Johnathan Franklin, UCLA's running man

ElectionsPoliticsEntertainmentMusicFootballSportsUCLA Bruins

Johnathan Franklin has gone through a lot of nicknames. There's "Jet Ski" for his speed in his Pop Warner football days, and "Hollywood" for his season-two gig on the reality show "Baldwin Hills." The latest handle for the UCLA star is "Mayor," because that's what he wants to be one day — the mayor of Los Angeles. The running back who's broken rushing records when he's on the field has cajoled his teammates into registering to vote when he's in the locker room. He plans to get to his personal goals the way he gets to the goal line: with focus. His last chance to apply that in a Bruins uniform comes Thursday in the Holiday Bowl in San Diego.

You graduated from UCLA in June, but you kept your football eligibility by taking one class: Scandinavian folk tales. How did that go?

I just wrote my last paper, on "The Little Mermaid."

Did you find useful metaphors in it?

There were plenty of them. I wrote about how the Little Mermaid had all the money, everybody knew who she was, she was beautiful, but she still wasn't happy, and I related that to the world: People could have all they want, but at the end of the day, all you really want is somebody to love. And that's what the Little Mermaid wanted. She just wanted to be with the prince.

At Dorsey High School, you studied psychology and drama too. Why did you decide to pursue politics?

I always wanted to be part of a change and make a change. With psychology, I wanted to understand how people think and why they act the way they act. Being in politics, my major goal of being a mayor is to have the opportunity to do that, to make that change.

How did you get interested in politics and public policy?

The former Los Angeles City Councilman Martin Ludlow — he helped out at Dorsey and he became my mentor. I understood the things he did around the community and the impact that made. I also did an internship with the mayor [Antonio Villaraigosa] about two years ago.

I remember reading current events in elementary school and being mad at my teacher for making me. As a kid you just want to take the test, go home and play video games. It didn't really spark my interest until I got a little older. Now, me and my teammates argue [politics] all the time. When Romney and Obama were going at it, we'd literally have arguments in the locker room. It's funny — a bunch of football players talking politics.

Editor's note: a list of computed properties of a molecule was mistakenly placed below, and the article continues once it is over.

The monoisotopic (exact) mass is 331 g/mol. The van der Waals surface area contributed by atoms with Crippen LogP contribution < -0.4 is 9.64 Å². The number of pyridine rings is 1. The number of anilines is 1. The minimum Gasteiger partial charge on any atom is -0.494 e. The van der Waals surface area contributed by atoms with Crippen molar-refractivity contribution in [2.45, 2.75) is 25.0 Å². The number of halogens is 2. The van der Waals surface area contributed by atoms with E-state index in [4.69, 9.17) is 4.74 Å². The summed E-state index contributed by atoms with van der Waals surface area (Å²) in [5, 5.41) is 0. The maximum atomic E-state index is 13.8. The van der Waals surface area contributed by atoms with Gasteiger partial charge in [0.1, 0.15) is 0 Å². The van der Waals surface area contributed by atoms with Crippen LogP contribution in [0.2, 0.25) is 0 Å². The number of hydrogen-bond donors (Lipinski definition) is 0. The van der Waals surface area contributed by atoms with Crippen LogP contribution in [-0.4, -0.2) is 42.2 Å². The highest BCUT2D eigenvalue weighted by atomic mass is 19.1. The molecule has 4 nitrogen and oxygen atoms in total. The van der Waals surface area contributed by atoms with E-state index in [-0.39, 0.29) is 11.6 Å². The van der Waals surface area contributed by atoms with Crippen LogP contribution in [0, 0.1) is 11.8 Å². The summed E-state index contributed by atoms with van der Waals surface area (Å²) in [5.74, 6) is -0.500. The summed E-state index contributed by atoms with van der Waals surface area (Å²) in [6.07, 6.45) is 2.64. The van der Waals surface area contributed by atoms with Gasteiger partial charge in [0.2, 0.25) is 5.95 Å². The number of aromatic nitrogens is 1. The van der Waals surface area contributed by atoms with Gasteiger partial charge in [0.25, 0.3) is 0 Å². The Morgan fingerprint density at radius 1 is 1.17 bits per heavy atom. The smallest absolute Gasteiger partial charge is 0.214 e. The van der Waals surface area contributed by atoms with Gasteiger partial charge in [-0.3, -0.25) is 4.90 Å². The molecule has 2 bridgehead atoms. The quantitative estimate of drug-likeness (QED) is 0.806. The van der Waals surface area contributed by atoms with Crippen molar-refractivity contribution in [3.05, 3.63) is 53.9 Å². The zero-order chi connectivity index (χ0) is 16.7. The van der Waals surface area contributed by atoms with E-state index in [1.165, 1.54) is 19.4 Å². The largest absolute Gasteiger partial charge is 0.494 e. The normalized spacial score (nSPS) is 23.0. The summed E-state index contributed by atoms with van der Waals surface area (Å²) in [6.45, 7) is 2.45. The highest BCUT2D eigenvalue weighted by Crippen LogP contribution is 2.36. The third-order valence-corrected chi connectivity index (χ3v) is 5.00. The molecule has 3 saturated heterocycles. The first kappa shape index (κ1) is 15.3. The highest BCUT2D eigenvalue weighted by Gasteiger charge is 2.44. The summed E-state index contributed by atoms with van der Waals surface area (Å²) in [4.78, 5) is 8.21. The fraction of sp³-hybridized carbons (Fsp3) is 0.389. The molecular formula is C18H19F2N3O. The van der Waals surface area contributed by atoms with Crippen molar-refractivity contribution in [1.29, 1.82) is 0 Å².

What surprised you most in your six-week internship with the mayor?

All the voices who want to be heard in L.A. That's such a big responsibility that he has in addressing certain people; I wouldn't say pleasing certain people. It's crazy, picking and choosing who you can help and who you can't. It really correlates with football — with the mayor you have a team. You have to understand your team and understand everybody has different opinions, different perspectives. So — learning how to work with your team but also making your voice a primary voice but a respectful one.

At one game before the election, a fan was waving a sign with your name, Obama's and Romney's — and your name was checked off, like a ballot.

The day of the election, I got about 10 texts that somebody wrote my name in for president! It's been great, the support. Throughout the whole [team] banquet, nobody [told me] congratulations for the season, they said, "Man, when are you running for mayor? You've got my vote!"

A lot of people roll their eyes when they think of politics.

I just think sometimes people have the wrong perspective about politics; that sometimes it's not about now, it's about the future.

I love it, especially now that I'm starting to understand it. My interest is attacking problems in Los Angeles. I also want to form an identity for L.A. I feel we're always moving and changing so many things, we don't have our own identity. We're always new this, new that, let's change this, let's change that. Change is good, but without an identity or direction, it's meaningless at times.

You registered to vote when you turned 18. What party did you register with?

I will not declare that information right now.

I have to tell you: It's public record.

Oh no! [Franklin appears in The Times' voter database as "decline to state."]